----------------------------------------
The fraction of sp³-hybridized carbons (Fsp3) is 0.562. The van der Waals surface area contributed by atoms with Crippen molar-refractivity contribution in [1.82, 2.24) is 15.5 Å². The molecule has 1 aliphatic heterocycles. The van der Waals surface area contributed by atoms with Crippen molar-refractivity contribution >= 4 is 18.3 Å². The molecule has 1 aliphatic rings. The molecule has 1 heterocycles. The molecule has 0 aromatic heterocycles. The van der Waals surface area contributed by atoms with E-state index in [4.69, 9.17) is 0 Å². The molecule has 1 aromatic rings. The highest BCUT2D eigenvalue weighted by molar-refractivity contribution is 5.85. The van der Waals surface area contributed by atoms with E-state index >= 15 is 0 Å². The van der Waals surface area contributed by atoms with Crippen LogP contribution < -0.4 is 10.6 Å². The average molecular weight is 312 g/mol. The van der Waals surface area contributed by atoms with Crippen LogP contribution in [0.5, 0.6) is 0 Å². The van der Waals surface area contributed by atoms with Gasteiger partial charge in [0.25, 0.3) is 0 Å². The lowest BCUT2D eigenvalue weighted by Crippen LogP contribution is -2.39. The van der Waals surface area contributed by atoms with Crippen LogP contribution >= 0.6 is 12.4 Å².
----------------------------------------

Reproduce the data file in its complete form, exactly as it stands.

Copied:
The fraction of sp³-hybridized carbons (Fsp3) is 0.562. The van der Waals surface area contributed by atoms with Crippen molar-refractivity contribution in [1.82, 2.24) is 15.5 Å². The molecule has 1 aliphatic heterocycles. The van der Waals surface area contributed by atoms with Crippen molar-refractivity contribution >= 4 is 18.3 Å². The molecule has 1 aliphatic rings. The molecule has 1 heterocycles. The molecule has 0 aromatic heterocycles. The van der Waals surface area contributed by atoms with E-state index in [4.69, 9.17) is 0 Å². The molecule has 1 aromatic rings. The highest BCUT2D eigenvalue weighted by molar-refractivity contribution is 5.85. The van der Waals surface area contributed by atoms with E-state index >= 15 is 0 Å². The van der Waals surface area contributed by atoms with Crippen LogP contribution < -0.4 is 10.6 Å². The average molecular weight is 312 g/mol. The van der Waals surface area contributed by atoms with Crippen LogP contribution in [0.5, 0.6) is 0 Å². The van der Waals surface area contributed by atoms with Gasteiger partial charge in [0.25, 0.3) is 0 Å². The lowest BCUT2D eigenvalue weighted by Crippen LogP contribution is -2.39. The van der Waals surface area contributed by atoms with Crippen LogP contribution >= 0.6 is 12.4 Å².